President Bush Thursday unveiled his plan for reducing air pollution, calling for voluntary reductions in gases that some scientists say cause global warming. Mr. Bush says his plan is better than the Kyoto Protocol which he rejected last year because he said it would cost too money much for U.S. business.

The president's plan uses more than $4-billion worth of corporate tax breaks and other benefits to cut power plant emissions of nitrogen oxide, sulfur dioxide, and mercury by 70 percent over the next eight years. It also aims to cut U.S. greenhouse gas emissions by 18 percent.

Unlike the Kyoto Protocol, which calls for 40 industrialized nations to reverse carbon dioxide emissions, the president's plan relies on new technologies and economic incentives to slow the growth of greenhouse gases without passing-on the cost to American business.

"I'm confident that the environmental path that I announce will benefit the entire world," he said. "This new approach is based on this common sense idea that economic growth is key to environmental progress because it is growth that provides the resources for investments in clean technologies."

President Bush says his plan harnesses the power of market forces and the creativity of private sector entrepreneurs to reach compliance levels comparable to the Kyoto accord. The president was criticized by the European Union and other countries last year when he rejected that protocol because of its cost to American business.

Offering his alternative Thursday, Mr. Bush said the Kyoto Protocol would have cost the U.S. economy more than $400-billion and nearly five million jobs. "As president of the United States, charged with safeguarding the welfare of the American people and American workers, I will not commit our nation to an unsound international treaty that will throw millions of citizens out of work," he said.

The president says he recognizes America's international responsibilities and will actively help developing nations grow along what he called "a more efficient, more environmentally-responsible path."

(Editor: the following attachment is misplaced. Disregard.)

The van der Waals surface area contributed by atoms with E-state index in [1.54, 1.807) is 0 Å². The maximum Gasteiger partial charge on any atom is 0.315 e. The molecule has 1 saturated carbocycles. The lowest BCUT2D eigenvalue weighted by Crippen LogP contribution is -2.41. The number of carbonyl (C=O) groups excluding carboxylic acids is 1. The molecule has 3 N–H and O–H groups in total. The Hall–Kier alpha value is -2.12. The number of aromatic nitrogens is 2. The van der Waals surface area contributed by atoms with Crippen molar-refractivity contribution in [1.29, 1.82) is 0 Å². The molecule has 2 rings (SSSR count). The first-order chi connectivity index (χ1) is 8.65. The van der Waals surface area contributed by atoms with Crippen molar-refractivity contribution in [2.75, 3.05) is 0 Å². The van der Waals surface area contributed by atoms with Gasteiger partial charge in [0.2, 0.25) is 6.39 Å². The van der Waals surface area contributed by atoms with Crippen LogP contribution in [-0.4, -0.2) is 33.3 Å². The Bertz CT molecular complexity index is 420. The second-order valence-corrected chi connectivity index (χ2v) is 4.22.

He said, "The United States wants to foster economic growth in the developing world, including the world's poorest nations. We want to help them realize their potential and bring the benefits of growth to their peoples including better health and better schools and a cleaner environment."

Mr. Bush wants Congress to spend $220 million to help developing countries better measure and reduce greenhouse emissions by investing in cleaner and renewable energy. He says the Kyoto plan is "unfair" to developing nations because it "condemns" them to slow growth or no growth by insisting that they meet "impractical and unrealistic greenhouse gas targets."

"The United States will not interfere with the plans of any nation that chooses to ratify the Kyoto Protocol. But I intend to work with nations, especially the poorer and developing nations, to show the world that there is a better approach, that we can build our future prosperity along a cleaner and better path," he said.

The president is offering tax incentives for farmers to plant carbon-dioxide-absorbing trees, for industry to capture methane from landfills, and for consumers to buy alternative energy cars and solar water heaters.

Environmentalists say the president's plan does not go far enough. Worldwatch President Chris Flavin welcomed more tax incentives for alternative energy but said planned reductions in greenhouse gas growth would still leave the United States producing at least 35 percent more greenhouse gasses in 2010 than is permitted under the Kyoto Protocol.